The coronavirus has turned our world upside down revealing holes in our healthcare system. In this guest post, Vladimir Ljubicic, MD, MBA, clinical lead in the global healthcare business unit at a software corporation that manages business operations and customer relations, explains why we can’t go back to business as usual and what we need to do to change going forward.


As the world slowly came to what feels like a standstill over the last few weeks, we’ve learned – or perhaps been reminded – what’s essential for the functioning of our societies and survival of our families.

Most businesses switched to virtual mode, while some shut down completely. However, there’s one striking exception: Hospitals and healthcare systems around the world went into overdrive to manage the surge of patients and frantically prepare for what may come next.

When looking forward, we need to explore the way we view health care and re-evaluate the way we teach medicine.

When do we go back to normal?

We may never go back to “normal,” and certainly not in the health care.

Once initial “lockdown” measures have succeeded in bringing the number of new infections down to a reasonable level, we‘ll need a gradual re-opening and close monitoring to avoid rebounds in infection rates. This period will likely last 12 to 18 months. But even once the threat of coronavirus is eliminated, health care can’t just switch back to the old ways.

And what about healthcare staff? The virus is taking a direct toll on those we depend on most. In hardest hit areas, many doctors and nurses have succumbed to infection themselves. Others have been distressed by what’s happened to their colleagues and so many of their patients. The question isn’t just how we keep staffing levels adequate to treat coronavirus cases, but how do we recruit, retain, train and pay for all the future demand? What will this do for the overall perception of the healthcare profession in future generations?

A lot has been said about huge pressures already existing in health care – and the heavy toll it’s taking on staff through exhaustion and burnout. This situation is accelerating all these trends. When you combine that with expected future demand and society’s inability to fund health care, we need to think hard about what it takes to keep providing great health care to all citizens and taking care of our healthcare staff.

However, the future isn’t defined by the challenges we have, but by the way we respond to them. This is a real opportunity to evolve health care to the place that is much more sustainable and effective. We must be honest with the challenges in order to address them effectively. So, how do we respond?

The way we deliver health care

For years there’s been talk about the potential of telemedicine and the significant investment in associated technology. The adoption of telemedicine has been gradual and with many hurdles in terms of safety, regulation and compensation. Something quite extraordinary happened within weeks of COVID-19, as more health professionals and patients adopted telemedicine in the 10 weeks since the pandemic started, than in the previous 10 years.

This demonstrates the importance of motivation for providers and patients to change old habits. Suddenly, the benefit of remote communication is an obvious choice. Of course, there are still challenges, and we shouldn’t assume telemedicine’s here to stay until we have all of the technical, regulatory and financial aspects covered.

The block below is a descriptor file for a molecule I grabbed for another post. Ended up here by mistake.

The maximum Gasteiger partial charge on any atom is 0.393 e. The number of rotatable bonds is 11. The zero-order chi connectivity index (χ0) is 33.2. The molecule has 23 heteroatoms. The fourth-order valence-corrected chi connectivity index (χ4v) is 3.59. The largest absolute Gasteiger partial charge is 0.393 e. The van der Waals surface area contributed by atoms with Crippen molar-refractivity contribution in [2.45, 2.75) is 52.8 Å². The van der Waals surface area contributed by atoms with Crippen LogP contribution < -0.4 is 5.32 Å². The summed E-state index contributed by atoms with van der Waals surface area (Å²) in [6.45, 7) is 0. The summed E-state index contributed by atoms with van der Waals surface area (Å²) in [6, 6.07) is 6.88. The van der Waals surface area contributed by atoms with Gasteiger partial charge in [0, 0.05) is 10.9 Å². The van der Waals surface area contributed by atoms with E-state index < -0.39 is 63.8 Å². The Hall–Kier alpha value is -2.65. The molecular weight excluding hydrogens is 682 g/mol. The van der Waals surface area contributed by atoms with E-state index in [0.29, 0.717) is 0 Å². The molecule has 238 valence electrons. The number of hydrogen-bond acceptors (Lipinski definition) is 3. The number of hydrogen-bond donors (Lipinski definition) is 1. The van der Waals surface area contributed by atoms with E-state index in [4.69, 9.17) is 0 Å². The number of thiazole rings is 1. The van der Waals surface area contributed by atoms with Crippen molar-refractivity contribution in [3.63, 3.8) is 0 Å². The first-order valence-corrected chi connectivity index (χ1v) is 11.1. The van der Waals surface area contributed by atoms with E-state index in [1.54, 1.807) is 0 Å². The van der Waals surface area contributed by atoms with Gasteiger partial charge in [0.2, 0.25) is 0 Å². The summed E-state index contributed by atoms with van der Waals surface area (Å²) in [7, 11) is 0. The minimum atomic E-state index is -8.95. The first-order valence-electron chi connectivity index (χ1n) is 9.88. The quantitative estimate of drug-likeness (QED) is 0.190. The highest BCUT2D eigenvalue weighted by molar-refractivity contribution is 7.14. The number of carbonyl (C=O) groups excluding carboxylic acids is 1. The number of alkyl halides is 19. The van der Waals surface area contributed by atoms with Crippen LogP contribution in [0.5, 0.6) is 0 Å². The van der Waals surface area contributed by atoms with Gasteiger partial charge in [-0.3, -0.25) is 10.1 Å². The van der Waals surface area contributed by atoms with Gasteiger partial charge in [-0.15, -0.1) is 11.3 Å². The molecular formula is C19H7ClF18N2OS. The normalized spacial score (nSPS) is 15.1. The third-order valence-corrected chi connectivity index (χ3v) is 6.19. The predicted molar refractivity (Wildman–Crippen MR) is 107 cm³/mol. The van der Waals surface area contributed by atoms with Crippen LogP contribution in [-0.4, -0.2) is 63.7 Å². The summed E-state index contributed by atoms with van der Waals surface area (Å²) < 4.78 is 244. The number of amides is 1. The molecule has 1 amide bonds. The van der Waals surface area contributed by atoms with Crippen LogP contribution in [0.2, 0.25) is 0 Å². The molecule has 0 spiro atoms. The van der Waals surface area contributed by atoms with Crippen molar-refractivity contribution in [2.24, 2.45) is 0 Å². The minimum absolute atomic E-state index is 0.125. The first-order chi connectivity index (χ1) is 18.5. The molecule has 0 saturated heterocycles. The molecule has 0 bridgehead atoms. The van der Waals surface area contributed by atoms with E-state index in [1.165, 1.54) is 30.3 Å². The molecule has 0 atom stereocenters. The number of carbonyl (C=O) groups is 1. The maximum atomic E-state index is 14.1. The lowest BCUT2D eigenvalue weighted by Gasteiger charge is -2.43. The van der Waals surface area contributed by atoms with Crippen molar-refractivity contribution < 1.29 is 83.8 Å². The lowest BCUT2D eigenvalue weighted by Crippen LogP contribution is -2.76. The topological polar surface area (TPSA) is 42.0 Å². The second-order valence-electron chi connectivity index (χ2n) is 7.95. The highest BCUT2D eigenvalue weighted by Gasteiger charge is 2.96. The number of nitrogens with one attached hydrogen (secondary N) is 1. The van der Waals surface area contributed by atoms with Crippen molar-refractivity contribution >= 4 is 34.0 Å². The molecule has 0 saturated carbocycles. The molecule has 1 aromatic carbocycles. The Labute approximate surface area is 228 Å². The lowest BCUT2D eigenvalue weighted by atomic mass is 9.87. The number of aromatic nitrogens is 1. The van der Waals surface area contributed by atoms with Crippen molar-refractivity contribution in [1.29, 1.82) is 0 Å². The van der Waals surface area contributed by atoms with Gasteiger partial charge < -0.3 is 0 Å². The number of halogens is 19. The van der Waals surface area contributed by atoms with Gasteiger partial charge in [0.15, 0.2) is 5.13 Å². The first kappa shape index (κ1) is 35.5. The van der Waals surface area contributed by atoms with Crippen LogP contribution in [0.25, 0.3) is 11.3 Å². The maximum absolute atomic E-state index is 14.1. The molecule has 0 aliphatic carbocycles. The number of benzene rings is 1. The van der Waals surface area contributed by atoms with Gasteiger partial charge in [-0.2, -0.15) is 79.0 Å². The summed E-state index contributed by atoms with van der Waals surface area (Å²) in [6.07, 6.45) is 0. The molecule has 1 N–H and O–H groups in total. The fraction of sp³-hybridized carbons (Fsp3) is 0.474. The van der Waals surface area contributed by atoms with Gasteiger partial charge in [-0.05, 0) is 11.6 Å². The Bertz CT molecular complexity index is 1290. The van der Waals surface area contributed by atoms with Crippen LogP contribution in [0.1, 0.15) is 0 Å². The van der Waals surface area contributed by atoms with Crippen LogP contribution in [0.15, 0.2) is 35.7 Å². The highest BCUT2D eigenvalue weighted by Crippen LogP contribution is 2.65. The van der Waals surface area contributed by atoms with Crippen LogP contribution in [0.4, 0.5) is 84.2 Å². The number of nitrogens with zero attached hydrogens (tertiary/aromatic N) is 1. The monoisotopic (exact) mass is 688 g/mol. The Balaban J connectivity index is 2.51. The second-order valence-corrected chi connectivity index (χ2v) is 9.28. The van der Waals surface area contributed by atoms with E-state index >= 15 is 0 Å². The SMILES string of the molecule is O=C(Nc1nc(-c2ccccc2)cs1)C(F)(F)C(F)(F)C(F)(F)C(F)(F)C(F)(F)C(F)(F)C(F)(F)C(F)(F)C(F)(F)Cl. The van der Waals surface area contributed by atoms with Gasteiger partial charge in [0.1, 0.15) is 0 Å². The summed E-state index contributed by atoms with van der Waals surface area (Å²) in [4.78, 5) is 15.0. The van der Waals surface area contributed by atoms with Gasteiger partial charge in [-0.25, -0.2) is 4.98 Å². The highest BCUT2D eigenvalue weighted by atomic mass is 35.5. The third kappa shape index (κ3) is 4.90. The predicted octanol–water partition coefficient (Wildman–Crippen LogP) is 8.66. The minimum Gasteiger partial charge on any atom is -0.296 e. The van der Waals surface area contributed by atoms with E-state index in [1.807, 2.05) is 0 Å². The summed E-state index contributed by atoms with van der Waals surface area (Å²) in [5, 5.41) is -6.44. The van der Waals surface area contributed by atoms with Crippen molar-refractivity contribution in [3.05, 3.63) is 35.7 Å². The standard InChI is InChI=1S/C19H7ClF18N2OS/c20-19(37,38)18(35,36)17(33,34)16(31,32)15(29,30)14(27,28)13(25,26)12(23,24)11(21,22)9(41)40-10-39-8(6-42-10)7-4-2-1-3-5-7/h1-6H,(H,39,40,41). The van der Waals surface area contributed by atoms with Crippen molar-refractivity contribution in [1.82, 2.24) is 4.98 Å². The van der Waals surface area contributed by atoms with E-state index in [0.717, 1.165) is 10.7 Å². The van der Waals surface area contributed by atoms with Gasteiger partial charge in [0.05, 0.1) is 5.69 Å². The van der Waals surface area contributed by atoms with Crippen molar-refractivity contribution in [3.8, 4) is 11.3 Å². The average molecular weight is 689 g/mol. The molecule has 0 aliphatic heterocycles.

Traditionally, health care has been cautious in adopting technology, still preferring private installations tailored to specific needs. Cloud solutions and telemedicine were viewed with a lot of distrust. However, today’s customers need fast, out-of-box solutions as much as possible.

The way we teach medicine

One of the areas exposed by the coronavirus is just how critical it is to have specially trained people to provide lifesaving services. This presents two main challenges – it takes a long time to train them and it’s expensive. As our ability to pay for health care will be reduced, at least for some time, and demand in these specialized services grows, how do we address this gap?

The body of knowledge in medicine has grown exponentially over the last 100 years and the way we manage that is by going deeper and deeper in specialized areas. Unfortunately, the core models of teaching medicine still resemble those of early 20th century. Everybody learns everything and once you qualify as an medical doctor, you can specialize in an increasing number of narrow disciplines.

A big challenge in medical education is from start to finish it may take 15 to 20 years of continuous education to be fully qualified for a highly specialized treatment or procedure. This doesn’t scale and is extremely expensive, which translates in the cost of care.

A lot of specialised skills in health care need a much more direct route to qualifications. We know that when focused on certain tasks, people get good at it rather quickly. For many skill-focused services, we need a similar approach, making them far more accessible, affordable and safer.

Do we want to be back where we started?

The situation we find ourselves in with this pandemic is a serious challenge for our societies and our ability to deliver care for people that need it most. If we learn and apply the best combinations of innovation, science and technology, we can get to the other end of this pandemic with net benefits for our health, environment and economy. It’s not how things look now, but just as the virus has expanded exponentially, we need similar responses through our societies.

We won’t be back to where we were before this started, but if we do things right, we may find ourselves in a better place. If anything, the virus has given us permission to be bold and address things in sore need of change.

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